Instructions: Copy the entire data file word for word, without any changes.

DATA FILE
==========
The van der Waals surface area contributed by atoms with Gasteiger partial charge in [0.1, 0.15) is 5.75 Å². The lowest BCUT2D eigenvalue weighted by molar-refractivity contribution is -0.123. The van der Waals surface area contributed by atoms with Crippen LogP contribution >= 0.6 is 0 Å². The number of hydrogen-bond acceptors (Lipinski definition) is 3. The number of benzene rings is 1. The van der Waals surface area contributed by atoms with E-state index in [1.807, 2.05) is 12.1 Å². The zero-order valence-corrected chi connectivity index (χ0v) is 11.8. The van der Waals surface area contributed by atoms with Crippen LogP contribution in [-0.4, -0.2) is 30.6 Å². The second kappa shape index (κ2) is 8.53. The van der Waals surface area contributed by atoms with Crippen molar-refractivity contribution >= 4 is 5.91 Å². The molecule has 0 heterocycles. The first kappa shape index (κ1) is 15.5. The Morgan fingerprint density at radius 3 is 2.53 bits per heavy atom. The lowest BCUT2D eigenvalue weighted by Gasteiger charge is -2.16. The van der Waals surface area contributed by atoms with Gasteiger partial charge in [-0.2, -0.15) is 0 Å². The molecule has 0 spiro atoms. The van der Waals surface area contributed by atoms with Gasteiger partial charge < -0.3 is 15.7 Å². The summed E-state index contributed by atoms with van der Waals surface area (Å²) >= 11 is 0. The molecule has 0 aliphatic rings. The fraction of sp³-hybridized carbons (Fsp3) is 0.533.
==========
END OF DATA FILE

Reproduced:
The van der Waals surface area contributed by atoms with Gasteiger partial charge in [0.1, 0.15) is 5.75 Å². The lowest BCUT2D eigenvalue weighted by molar-refractivity contribution is -0.123. The van der Waals surface area contributed by atoms with Crippen LogP contribution >= 0.6 is 0 Å². The number of hydrogen-bond acceptors (Lipinski definition) is 3. The number of benzene rings is 1. The van der Waals surface area contributed by atoms with E-state index in [1.807, 2.05) is 12.1 Å². The zero-order valence-corrected chi connectivity index (χ0v) is 11.8. The van der Waals surface area contributed by atoms with Crippen LogP contribution in [-0.4, -0.2) is 30.6 Å². The second kappa shape index (κ2) is 8.53. The van der Waals surface area contributed by atoms with Crippen molar-refractivity contribution >= 4 is 5.91 Å². The molecule has 0 heterocycles. The first kappa shape index (κ1) is 15.5. The Morgan fingerprint density at radius 3 is 2.53 bits per heavy atom. The lowest BCUT2D eigenvalue weighted by Gasteiger charge is -2.16. The van der Waals surface area contributed by atoms with Gasteiger partial charge in [-0.2, -0.15) is 0 Å². The molecule has 0 spiro atoms. The van der Waals surface area contributed by atoms with Gasteiger partial charge < -0.3 is 15.7 Å². The summed E-state index contributed by atoms with van der Waals surface area (Å²) >= 11 is 0. The molecule has 0 aliphatic rings. The fraction of sp³-hybridized carbons (Fsp3) is 0.533.